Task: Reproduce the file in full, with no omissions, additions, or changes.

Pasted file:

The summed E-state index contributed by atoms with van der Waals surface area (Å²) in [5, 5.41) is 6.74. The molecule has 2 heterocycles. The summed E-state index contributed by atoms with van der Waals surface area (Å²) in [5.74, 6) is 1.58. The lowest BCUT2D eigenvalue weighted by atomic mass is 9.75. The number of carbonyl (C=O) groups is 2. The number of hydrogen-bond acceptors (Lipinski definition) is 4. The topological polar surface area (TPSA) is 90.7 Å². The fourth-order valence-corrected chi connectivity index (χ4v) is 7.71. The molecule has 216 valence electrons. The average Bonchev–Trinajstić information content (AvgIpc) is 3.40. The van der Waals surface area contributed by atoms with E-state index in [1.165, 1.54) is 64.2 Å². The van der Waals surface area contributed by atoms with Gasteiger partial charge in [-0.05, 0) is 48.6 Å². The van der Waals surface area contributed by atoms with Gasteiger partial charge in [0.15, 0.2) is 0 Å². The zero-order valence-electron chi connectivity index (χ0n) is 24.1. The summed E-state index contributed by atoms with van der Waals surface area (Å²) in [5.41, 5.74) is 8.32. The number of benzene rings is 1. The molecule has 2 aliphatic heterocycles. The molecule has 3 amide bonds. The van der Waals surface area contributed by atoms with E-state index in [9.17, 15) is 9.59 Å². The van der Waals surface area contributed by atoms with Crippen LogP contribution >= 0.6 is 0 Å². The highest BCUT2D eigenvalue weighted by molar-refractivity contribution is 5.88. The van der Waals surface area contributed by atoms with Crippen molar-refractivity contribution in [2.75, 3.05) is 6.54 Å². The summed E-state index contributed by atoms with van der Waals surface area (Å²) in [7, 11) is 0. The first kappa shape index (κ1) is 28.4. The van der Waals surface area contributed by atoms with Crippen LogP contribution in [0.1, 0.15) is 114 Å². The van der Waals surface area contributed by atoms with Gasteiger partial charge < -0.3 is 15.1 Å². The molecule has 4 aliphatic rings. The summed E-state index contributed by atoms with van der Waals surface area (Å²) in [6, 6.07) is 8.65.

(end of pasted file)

The summed E-state index contributed by atoms with van der Waals surface area (Å²) in [5, 5.41) is 6.74. The molecule has 2 heterocycles. The summed E-state index contributed by atoms with van der Waals surface area (Å²) in [5.74, 6) is 1.58. The lowest BCUT2D eigenvalue weighted by atomic mass is 9.75. The number of carbonyl (C=O) groups is 2. The number of hydrogen-bond acceptors (Lipinski definition) is 4. The topological polar surface area (TPSA) is 90.7 Å². The fourth-order valence-corrected chi connectivity index (χ4v) is 7.71. The molecule has 216 valence electrons. The average Bonchev–Trinajstić information content (AvgIpc) is 3.40. The van der Waals surface area contributed by atoms with E-state index in [1.165, 1.54) is 64.2 Å². The van der Waals surface area contributed by atoms with Gasteiger partial charge in [-0.05, 0) is 48.6 Å². The van der Waals surface area contributed by atoms with Gasteiger partial charge in [0.15, 0.2) is 0 Å². The zero-order valence-electron chi connectivity index (χ0n) is 24.1. The summed E-state index contributed by atoms with van der Waals surface area (Å²) in [5.41, 5.74) is 8.32. The number of benzene rings is 1. The molecule has 2 aliphatic heterocycles. The molecule has 3 amide bonds. The van der Waals surface area contributed by atoms with E-state index in [9.17, 15) is 9.59 Å². The van der Waals surface area contributed by atoms with Crippen LogP contribution >= 0.6 is 0 Å². The highest BCUT2D eigenvalue weighted by molar-refractivity contribution is 5.88. The van der Waals surface area contributed by atoms with Crippen molar-refractivity contribution in [2.75, 3.05) is 6.54 Å². The summed E-state index contributed by atoms with van der Waals surface area (Å²) in [7, 11) is 0. The first kappa shape index (κ1) is 28.4. The van der Waals surface area contributed by atoms with Crippen LogP contribution in [0.1, 0.15) is 114 Å². The van der Waals surface area contributed by atoms with Gasteiger partial charge < -0.3 is 15.1 Å². The molecule has 4 aliphatic rings. The summed E-state index contributed by atoms with van der Waals surface area (Å²) in [6, 6.07) is 8.65.